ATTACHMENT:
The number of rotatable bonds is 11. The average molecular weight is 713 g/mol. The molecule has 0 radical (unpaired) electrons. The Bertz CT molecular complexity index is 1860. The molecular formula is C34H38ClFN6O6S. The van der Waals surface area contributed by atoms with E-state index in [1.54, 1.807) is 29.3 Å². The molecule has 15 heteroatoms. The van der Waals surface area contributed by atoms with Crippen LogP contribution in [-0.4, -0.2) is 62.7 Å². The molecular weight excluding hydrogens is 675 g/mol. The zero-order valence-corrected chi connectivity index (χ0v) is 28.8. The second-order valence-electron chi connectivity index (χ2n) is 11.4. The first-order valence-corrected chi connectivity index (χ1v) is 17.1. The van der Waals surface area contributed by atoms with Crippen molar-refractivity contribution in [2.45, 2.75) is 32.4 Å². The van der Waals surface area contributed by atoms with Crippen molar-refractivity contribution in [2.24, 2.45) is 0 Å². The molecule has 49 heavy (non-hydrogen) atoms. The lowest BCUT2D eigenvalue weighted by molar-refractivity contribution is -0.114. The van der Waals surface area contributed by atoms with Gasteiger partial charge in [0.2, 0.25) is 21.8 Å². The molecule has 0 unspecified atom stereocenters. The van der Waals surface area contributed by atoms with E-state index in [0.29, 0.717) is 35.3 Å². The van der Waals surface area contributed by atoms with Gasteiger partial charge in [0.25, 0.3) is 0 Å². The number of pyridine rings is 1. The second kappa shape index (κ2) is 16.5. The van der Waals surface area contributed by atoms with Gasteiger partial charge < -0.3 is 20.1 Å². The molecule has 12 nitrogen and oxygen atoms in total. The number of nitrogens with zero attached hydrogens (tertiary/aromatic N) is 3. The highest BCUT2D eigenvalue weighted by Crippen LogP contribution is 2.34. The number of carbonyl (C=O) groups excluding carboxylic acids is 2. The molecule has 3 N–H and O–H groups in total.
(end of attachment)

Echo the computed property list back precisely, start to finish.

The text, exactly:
The number of rotatable bonds is 11. The average molecular weight is 713 g/mol. The molecule has 0 radical (unpaired) electrons. The Bertz CT molecular complexity index is 1860. The molecular formula is C34H38ClFN6O6S. The van der Waals surface area contributed by atoms with E-state index in [1.54, 1.807) is 29.3 Å². The molecule has 15 heteroatoms. The van der Waals surface area contributed by atoms with Crippen LogP contribution in [-0.4, -0.2) is 62.7 Å². The molecular weight excluding hydrogens is 675 g/mol. The zero-order valence-corrected chi connectivity index (χ0v) is 28.8. The second-order valence-electron chi connectivity index (χ2n) is 11.4. The first-order valence-corrected chi connectivity index (χ1v) is 17.1. The van der Waals surface area contributed by atoms with Crippen molar-refractivity contribution in [2.45, 2.75) is 32.4 Å². The van der Waals surface area contributed by atoms with Crippen molar-refractivity contribution in [2.24, 2.45) is 0 Å². The molecule has 49 heavy (non-hydrogen) atoms. The lowest BCUT2D eigenvalue weighted by molar-refractivity contribution is -0.114. The van der Waals surface area contributed by atoms with Gasteiger partial charge in [0.2, 0.25) is 21.8 Å². The molecule has 0 unspecified atom stereocenters. The van der Waals surface area contributed by atoms with E-state index in [0.29, 0.717) is 35.3 Å². The van der Waals surface area contributed by atoms with Gasteiger partial charge in [0.25, 0.3) is 0 Å². The number of pyridine rings is 1. The second kappa shape index (κ2) is 16.5. The van der Waals surface area contributed by atoms with Gasteiger partial charge < -0.3 is 20.1 Å². The molecule has 12 nitrogen and oxygen atoms in total. The number of nitrogens with zero attached hydrogens (tertiary/aromatic N) is 3. The highest BCUT2D eigenvalue weighted by Crippen LogP contribution is 2.34. The number of carbonyl (C=O) groups excluding carboxylic acids is 2. The molecule has 3 N–H and O–H groups in total.